Bad drivers are a turn-off

Study found bad driving reduces attractiveness in potential partners
Study found bad driving reduces attractiveness in potential partners

Men behaving badly behind the wheel are a turn off for four out of five women, according to a new report.

Boy racers who display road-rage, make rude or aggressive gestures, or rev car engines to impress passengers

are 50 per cent less attractive than motorists with good driving skills.

And because their performance leaves much to be desired, they are more likely to be overtaken in the romance department by more competent male drivers who can demonstrate smooth clutch control and good lane discipline.

These were the findings of the first ever scientific study into driving skills and desirability carried out by the Institute of Advanced Motorists (IAM).

The report found bad driving significantly reduces the levels of attractiveness in potential partners – with women finding it particularly off-putting.

The IAM teamed up with prominent behavioural psychologist Jo Hemmings for the study.

Candidates were shown videos of both good and bad driving whilst being tested for their levels of attraction towards the driver using pulse rate, pupil dilation, blink rate and body language.

Attractiveness dropped from 4.8 to 2.8 in women proving the most significant reduction, with 84 per cent of candidates reporting more negative feelings towards the driver after experiencing their incompetence on the road.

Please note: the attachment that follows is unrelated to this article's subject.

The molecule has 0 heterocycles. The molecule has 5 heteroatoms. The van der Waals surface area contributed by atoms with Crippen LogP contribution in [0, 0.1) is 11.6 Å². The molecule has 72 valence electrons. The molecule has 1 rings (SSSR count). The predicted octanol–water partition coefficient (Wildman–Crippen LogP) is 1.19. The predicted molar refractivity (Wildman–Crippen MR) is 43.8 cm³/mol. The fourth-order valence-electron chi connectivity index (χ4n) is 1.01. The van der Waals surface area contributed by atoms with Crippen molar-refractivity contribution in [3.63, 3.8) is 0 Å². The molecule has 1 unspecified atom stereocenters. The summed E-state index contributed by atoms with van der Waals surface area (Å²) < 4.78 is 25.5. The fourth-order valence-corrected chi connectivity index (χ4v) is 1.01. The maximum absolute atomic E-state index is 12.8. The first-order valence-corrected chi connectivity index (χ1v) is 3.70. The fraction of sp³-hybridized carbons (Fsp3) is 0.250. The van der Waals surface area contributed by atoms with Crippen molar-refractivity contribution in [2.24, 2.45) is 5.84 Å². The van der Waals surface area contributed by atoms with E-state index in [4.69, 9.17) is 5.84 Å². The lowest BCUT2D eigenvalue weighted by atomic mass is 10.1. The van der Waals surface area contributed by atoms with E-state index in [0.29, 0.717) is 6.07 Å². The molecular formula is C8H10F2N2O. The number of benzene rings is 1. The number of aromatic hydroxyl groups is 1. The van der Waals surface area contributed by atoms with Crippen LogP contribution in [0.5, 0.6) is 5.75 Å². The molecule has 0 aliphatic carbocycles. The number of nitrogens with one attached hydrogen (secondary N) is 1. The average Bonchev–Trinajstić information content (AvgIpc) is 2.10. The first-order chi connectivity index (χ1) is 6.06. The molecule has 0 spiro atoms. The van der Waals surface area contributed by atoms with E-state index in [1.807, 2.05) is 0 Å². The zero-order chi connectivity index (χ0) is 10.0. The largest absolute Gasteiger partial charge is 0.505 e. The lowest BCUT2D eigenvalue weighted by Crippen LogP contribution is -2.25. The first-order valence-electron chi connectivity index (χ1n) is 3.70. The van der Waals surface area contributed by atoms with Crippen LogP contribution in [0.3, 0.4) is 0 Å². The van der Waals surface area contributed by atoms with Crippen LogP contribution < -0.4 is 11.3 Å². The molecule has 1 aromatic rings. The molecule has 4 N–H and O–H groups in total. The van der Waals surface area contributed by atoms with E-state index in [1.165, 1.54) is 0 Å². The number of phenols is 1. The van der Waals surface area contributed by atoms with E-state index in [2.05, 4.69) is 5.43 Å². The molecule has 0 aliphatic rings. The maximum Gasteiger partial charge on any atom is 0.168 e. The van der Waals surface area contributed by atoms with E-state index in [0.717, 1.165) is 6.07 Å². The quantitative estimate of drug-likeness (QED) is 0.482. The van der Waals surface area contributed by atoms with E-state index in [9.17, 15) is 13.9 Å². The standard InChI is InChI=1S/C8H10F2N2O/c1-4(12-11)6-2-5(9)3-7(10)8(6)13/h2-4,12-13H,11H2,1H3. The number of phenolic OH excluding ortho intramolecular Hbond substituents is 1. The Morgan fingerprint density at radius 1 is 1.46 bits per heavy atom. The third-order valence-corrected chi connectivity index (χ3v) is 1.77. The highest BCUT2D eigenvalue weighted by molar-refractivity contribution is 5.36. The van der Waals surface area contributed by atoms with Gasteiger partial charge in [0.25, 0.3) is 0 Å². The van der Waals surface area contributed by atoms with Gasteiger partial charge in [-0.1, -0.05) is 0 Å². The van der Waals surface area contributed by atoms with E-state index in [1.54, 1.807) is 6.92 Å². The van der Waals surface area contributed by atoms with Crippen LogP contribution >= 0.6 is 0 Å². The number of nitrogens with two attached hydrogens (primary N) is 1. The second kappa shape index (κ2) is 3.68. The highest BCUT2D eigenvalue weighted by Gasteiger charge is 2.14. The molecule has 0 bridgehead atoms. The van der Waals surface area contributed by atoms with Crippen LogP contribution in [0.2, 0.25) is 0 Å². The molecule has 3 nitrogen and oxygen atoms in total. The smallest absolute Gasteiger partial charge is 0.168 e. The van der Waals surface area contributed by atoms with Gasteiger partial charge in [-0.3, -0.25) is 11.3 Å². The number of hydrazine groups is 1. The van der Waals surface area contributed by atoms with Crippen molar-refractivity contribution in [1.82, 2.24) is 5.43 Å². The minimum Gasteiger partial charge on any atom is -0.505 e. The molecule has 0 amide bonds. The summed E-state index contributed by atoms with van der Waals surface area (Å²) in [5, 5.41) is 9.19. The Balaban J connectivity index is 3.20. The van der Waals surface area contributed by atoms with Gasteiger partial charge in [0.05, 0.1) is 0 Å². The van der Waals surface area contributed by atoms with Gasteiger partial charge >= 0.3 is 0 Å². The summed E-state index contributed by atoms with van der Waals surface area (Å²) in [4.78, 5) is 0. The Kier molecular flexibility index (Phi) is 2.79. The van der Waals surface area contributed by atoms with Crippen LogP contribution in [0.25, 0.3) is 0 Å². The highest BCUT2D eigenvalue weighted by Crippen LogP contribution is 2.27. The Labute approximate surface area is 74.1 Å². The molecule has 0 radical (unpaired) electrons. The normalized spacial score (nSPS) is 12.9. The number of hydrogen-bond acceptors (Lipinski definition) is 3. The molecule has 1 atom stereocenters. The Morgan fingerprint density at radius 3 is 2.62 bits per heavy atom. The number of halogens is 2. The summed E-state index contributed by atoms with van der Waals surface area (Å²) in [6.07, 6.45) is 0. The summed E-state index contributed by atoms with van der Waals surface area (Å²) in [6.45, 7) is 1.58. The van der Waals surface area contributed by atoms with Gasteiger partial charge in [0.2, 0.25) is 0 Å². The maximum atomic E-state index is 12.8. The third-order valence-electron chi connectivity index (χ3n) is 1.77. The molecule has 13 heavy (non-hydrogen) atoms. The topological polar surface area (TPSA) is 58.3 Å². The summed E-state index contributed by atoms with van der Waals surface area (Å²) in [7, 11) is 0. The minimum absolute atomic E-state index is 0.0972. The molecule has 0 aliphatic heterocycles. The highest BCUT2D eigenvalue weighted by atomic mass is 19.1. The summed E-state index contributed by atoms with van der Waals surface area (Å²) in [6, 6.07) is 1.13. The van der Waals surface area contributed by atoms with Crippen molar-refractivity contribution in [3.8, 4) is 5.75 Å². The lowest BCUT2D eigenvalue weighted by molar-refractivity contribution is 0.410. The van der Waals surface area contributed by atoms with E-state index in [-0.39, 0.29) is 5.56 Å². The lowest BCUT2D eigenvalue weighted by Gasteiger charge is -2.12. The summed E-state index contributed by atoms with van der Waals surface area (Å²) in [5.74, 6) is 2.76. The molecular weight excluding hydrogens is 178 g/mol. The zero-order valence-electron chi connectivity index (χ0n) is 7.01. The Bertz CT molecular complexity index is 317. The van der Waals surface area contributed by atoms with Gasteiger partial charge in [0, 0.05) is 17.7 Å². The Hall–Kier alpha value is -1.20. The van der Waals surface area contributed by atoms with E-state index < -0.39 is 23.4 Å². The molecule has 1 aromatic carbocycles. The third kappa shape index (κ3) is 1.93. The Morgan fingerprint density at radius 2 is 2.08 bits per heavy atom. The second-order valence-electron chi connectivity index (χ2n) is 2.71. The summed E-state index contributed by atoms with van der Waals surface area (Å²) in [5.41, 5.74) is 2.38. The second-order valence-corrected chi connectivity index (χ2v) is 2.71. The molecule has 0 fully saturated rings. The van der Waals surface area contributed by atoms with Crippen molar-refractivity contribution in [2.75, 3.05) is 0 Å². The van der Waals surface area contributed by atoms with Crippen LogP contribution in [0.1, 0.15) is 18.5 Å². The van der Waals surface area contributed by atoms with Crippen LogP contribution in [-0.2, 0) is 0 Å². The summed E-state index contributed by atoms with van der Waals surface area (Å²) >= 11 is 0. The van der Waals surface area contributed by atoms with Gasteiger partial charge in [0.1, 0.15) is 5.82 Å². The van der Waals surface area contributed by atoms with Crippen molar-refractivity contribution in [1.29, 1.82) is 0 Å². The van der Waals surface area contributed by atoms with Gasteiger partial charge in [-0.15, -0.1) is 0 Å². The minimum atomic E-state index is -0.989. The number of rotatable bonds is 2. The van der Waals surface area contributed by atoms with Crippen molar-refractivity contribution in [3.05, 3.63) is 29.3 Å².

The pulse rate of 60 per cent of female candidates increased whilst watching bad driving manoeuvres, with a 20 per cent increase for a third indicating a significant rise in stress levels.

But it’s the aggressive and confrontational manoeuvres which were found to be most unattractive to women – with road rage, illegal overtaking and tailgating topping a list of gaffes that provoke the strongest negative reactions.

While reactions in men were found to be less significant, with just over a quarter (28 per cent) reporting a dislike for the driver after seeing them behind the wheel.

Body language indicators showed that for men, instead of stress, frustration was the overwhelming response. Candidates were found to frown, become agitated and shift position as they watched videos of parking, turning the car around or other examples of distracted or preoccupied behaviours.

Jo Hemmings, behavioural psychologist, said: “There is no doubt that across the board most candidates, and nearly all of the women, found bad driving to be a turn-off.

“However, it’s interesting to look at the reactions of different genders. Some male reactions to bad driving included laughter and amusement, indicating that men have a less mature emotional response to bad driving than women who instead furrowed their brows and shook their heads.”